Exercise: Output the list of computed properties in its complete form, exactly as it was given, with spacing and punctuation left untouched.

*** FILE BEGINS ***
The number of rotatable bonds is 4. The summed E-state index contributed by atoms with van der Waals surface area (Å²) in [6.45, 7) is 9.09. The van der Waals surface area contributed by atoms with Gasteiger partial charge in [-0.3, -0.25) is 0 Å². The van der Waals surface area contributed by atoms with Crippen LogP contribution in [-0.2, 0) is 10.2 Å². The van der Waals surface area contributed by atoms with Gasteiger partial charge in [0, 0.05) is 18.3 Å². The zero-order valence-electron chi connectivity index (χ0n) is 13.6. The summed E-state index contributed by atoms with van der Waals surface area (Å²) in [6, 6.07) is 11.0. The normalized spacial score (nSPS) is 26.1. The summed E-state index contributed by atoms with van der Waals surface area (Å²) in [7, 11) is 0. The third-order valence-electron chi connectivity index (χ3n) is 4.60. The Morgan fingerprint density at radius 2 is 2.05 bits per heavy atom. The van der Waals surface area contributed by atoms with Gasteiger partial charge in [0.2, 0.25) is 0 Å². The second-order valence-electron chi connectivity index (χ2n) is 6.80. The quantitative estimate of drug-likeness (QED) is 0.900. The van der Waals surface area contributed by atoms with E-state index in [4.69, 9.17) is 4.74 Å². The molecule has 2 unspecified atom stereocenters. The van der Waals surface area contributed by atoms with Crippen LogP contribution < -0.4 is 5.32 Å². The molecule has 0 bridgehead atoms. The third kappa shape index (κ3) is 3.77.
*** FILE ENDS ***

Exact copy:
The number of rotatable bonds is 4. The summed E-state index contributed by atoms with van der Waals surface area (Å²) in [6.45, 7) is 9.09. The van der Waals surface area contributed by atoms with Gasteiger partial charge in [-0.3, -0.25) is 0 Å². The van der Waals surface area contributed by atoms with Crippen LogP contribution in [-0.2, 0) is 10.2 Å². The van der Waals surface area contributed by atoms with Gasteiger partial charge in [0, 0.05) is 18.3 Å². The zero-order valence-electron chi connectivity index (χ0n) is 13.6. The summed E-state index contributed by atoms with van der Waals surface area (Å²) in [6, 6.07) is 11.0. The normalized spacial score (nSPS) is 26.1. The summed E-state index contributed by atoms with van der Waals surface area (Å²) in [7, 11) is 0. The third-order valence-electron chi connectivity index (χ3n) is 4.60. The Morgan fingerprint density at radius 2 is 2.05 bits per heavy atom. The van der Waals surface area contributed by atoms with Gasteiger partial charge in [0.2, 0.25) is 0 Å². The second-order valence-electron chi connectivity index (χ2n) is 6.80. The quantitative estimate of drug-likeness (QED) is 0.900. The van der Waals surface area contributed by atoms with E-state index in [4.69, 9.17) is 4.74 Å². The molecule has 2 unspecified atom stereocenters. The van der Waals surface area contributed by atoms with Crippen LogP contribution < -0.4 is 5.32 Å². The molecule has 0 bridgehead atoms. The third kappa shape index (κ3) is 3.77.